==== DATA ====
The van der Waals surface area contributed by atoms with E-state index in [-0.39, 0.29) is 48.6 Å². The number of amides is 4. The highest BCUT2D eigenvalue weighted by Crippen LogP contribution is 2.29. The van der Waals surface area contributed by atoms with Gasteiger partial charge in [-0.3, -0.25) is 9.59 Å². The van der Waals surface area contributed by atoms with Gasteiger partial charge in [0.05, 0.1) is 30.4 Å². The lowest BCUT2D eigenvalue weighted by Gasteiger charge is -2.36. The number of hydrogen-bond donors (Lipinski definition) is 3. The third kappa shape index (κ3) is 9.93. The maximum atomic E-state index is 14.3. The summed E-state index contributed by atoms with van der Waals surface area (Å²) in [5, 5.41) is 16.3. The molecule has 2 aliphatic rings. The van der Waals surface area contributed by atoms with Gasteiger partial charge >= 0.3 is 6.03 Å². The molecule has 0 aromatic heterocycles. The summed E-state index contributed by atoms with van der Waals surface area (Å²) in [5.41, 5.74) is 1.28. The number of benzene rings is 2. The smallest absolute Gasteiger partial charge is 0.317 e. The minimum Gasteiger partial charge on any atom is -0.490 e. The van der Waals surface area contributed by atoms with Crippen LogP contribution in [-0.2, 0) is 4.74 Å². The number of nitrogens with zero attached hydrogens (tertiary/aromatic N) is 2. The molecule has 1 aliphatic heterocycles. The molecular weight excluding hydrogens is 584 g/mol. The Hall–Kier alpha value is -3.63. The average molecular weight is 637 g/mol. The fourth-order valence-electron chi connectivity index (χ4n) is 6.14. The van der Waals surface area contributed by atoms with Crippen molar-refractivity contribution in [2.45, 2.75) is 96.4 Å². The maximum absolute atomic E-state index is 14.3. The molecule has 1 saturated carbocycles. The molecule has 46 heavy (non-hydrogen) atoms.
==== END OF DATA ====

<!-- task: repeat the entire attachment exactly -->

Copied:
The van der Waals surface area contributed by atoms with E-state index in [-0.39, 0.29) is 48.6 Å². The number of amides is 4. The highest BCUT2D eigenvalue weighted by Crippen LogP contribution is 2.29. The van der Waals surface area contributed by atoms with Gasteiger partial charge in [-0.3, -0.25) is 9.59 Å². The van der Waals surface area contributed by atoms with Gasteiger partial charge in [0.05, 0.1) is 30.4 Å². The lowest BCUT2D eigenvalue weighted by Gasteiger charge is -2.36. The number of hydrogen-bond donors (Lipinski definition) is 3. The third kappa shape index (κ3) is 9.93. The maximum atomic E-state index is 14.3. The summed E-state index contributed by atoms with van der Waals surface area (Å²) in [5, 5.41) is 16.3. The molecule has 2 aliphatic rings. The van der Waals surface area contributed by atoms with Gasteiger partial charge >= 0.3 is 6.03 Å². The molecule has 0 aromatic heterocycles. The summed E-state index contributed by atoms with van der Waals surface area (Å²) in [5.41, 5.74) is 1.28. The number of benzene rings is 2. The smallest absolute Gasteiger partial charge is 0.317 e. The minimum Gasteiger partial charge on any atom is -0.490 e. The van der Waals surface area contributed by atoms with Crippen LogP contribution in [-0.2, 0) is 4.74 Å². The number of nitrogens with zero attached hydrogens (tertiary/aromatic N) is 2. The molecule has 1 aliphatic heterocycles. The molecular weight excluding hydrogens is 584 g/mol. The Hall–Kier alpha value is -3.63. The average molecular weight is 637 g/mol. The fourth-order valence-electron chi connectivity index (χ4n) is 6.14. The van der Waals surface area contributed by atoms with Crippen molar-refractivity contribution in [2.45, 2.75) is 96.4 Å². The maximum absolute atomic E-state index is 14.3. The molecule has 1 saturated carbocycles. The molecule has 46 heavy (non-hydrogen) atoms.